Lanthanide-based luminescent sensing of copper(II) is currently an active area of research given the need for determining trace amounts of the analyte in environmental and biological matrices. Moreover, the increasing interest of Cu-doped materials for a variety of applications (e.g. luminescent and plasmonic) calls for appropriate measures for the assessment of residual Cu2+ in the solid state. In this work, Sm3+ ions are investigated as luminescent probes for Cu2+ within a glass matrix as model system based on Sm3+→Cu2+ energy transfer. The Cu2+ concentration dependence of the Sm3+ emission quenching and decay rates of the 4G5/2 excited state allow for establishing calibration curves useful for determining Cu2+. The luminescence-based approaches are employed for estimating residual Cu2+ in a Cu+/Sm3+ co-doped glass as 'unknown', the results being compared with the spectrophotometric method based on Cu2+ absorption in the visible. Remarkably, the approaches appeared in good agreement. Thus, the present work demonstrates the potential of Sm3+ ions for optical sensing of copper(II), opening research avenues extending from materials to liquid phase systems with relevance to biological and environmental sciences.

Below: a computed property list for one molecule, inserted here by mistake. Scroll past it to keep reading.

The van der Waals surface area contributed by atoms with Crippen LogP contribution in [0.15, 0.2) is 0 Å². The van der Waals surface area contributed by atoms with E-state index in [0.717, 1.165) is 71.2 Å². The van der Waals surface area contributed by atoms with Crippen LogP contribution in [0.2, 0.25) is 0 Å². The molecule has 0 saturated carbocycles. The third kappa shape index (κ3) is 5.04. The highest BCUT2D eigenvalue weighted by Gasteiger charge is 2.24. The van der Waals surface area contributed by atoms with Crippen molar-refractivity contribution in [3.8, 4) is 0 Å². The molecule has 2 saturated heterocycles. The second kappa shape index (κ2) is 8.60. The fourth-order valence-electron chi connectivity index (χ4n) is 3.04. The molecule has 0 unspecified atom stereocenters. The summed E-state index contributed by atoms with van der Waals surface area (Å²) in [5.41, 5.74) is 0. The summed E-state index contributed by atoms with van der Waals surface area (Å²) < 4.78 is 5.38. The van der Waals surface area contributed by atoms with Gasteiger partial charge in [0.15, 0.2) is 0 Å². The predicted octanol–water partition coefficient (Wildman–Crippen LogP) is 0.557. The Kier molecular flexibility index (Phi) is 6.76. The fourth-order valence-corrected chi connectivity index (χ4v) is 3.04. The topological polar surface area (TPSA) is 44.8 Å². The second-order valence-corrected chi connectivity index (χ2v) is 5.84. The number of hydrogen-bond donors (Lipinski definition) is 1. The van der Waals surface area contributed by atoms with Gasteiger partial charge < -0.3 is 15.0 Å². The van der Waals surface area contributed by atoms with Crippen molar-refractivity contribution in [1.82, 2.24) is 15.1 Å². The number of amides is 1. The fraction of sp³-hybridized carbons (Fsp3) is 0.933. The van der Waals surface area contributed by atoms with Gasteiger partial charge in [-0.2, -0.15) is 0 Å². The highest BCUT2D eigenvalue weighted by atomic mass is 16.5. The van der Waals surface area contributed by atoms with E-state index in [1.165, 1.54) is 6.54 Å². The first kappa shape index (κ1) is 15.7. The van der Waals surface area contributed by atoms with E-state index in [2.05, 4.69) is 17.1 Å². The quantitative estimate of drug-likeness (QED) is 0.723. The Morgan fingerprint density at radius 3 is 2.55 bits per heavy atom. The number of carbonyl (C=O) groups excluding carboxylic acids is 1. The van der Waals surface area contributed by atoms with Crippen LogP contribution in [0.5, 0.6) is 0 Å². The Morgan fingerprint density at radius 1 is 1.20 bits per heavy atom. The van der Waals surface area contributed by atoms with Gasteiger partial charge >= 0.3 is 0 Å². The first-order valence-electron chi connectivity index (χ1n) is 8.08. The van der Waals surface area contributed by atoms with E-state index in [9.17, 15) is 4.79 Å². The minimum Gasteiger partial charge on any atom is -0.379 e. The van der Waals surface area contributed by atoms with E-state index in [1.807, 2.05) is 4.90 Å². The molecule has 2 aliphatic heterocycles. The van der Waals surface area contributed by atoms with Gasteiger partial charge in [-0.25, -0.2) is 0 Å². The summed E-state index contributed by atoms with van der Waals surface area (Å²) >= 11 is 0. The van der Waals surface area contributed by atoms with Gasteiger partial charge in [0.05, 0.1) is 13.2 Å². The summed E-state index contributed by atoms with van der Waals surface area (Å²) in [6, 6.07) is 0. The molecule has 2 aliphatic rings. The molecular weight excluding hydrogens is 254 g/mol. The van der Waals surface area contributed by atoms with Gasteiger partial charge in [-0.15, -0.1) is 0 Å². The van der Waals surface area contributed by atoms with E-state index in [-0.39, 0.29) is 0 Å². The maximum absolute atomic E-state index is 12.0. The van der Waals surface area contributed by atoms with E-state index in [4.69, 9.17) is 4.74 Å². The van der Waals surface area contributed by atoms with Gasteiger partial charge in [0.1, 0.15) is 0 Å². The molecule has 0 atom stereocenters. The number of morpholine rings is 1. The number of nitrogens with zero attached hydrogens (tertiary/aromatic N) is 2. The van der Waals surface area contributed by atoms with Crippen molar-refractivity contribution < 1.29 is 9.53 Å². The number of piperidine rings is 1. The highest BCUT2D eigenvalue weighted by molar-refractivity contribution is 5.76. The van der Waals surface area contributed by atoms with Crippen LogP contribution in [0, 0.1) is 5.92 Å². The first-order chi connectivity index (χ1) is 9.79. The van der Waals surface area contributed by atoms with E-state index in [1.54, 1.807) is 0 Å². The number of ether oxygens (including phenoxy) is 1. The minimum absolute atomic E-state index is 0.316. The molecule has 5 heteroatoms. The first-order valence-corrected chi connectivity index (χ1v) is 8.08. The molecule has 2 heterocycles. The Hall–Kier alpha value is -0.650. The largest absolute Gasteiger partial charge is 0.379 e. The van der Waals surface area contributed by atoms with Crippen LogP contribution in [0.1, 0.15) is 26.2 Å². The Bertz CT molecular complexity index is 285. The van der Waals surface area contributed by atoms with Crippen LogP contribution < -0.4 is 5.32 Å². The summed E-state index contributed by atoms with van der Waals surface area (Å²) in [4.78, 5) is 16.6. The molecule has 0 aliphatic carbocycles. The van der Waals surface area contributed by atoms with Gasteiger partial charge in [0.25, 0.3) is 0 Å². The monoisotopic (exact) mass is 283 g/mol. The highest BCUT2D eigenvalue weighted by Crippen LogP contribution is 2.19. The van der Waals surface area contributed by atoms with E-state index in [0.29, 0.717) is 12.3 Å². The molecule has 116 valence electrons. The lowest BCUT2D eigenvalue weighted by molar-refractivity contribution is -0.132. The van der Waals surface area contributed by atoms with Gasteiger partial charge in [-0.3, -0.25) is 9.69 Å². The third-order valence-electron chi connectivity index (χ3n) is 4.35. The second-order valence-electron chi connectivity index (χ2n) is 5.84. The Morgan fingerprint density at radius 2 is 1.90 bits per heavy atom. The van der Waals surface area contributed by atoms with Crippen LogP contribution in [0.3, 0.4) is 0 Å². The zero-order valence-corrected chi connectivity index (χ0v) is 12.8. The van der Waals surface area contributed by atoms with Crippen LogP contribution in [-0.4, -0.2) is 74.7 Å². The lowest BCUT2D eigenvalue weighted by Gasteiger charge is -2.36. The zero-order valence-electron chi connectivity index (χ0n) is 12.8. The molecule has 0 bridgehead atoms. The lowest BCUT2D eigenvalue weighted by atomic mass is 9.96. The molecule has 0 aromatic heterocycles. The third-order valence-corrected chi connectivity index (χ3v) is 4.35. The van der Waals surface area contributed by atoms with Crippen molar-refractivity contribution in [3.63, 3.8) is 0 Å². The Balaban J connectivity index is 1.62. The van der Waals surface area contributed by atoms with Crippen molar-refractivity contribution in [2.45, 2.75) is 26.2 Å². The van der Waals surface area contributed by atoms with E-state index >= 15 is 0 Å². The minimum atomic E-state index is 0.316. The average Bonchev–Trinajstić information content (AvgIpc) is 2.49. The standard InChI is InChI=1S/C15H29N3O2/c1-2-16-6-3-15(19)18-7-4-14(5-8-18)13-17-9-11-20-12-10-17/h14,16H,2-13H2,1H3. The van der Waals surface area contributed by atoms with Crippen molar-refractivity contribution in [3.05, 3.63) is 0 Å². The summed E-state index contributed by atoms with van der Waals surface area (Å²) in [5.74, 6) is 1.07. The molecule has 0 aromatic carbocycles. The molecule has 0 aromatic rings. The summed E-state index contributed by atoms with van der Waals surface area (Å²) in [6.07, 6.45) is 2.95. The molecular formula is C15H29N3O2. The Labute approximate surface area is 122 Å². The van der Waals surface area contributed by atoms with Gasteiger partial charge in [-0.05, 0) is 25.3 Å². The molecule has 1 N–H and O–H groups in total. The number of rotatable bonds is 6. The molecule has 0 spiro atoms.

- Energy transfer
- Optical properties
ASJC Scopus subject areas
- Atomic and Molecular Physics, and Optics
- Condensed Matter Physics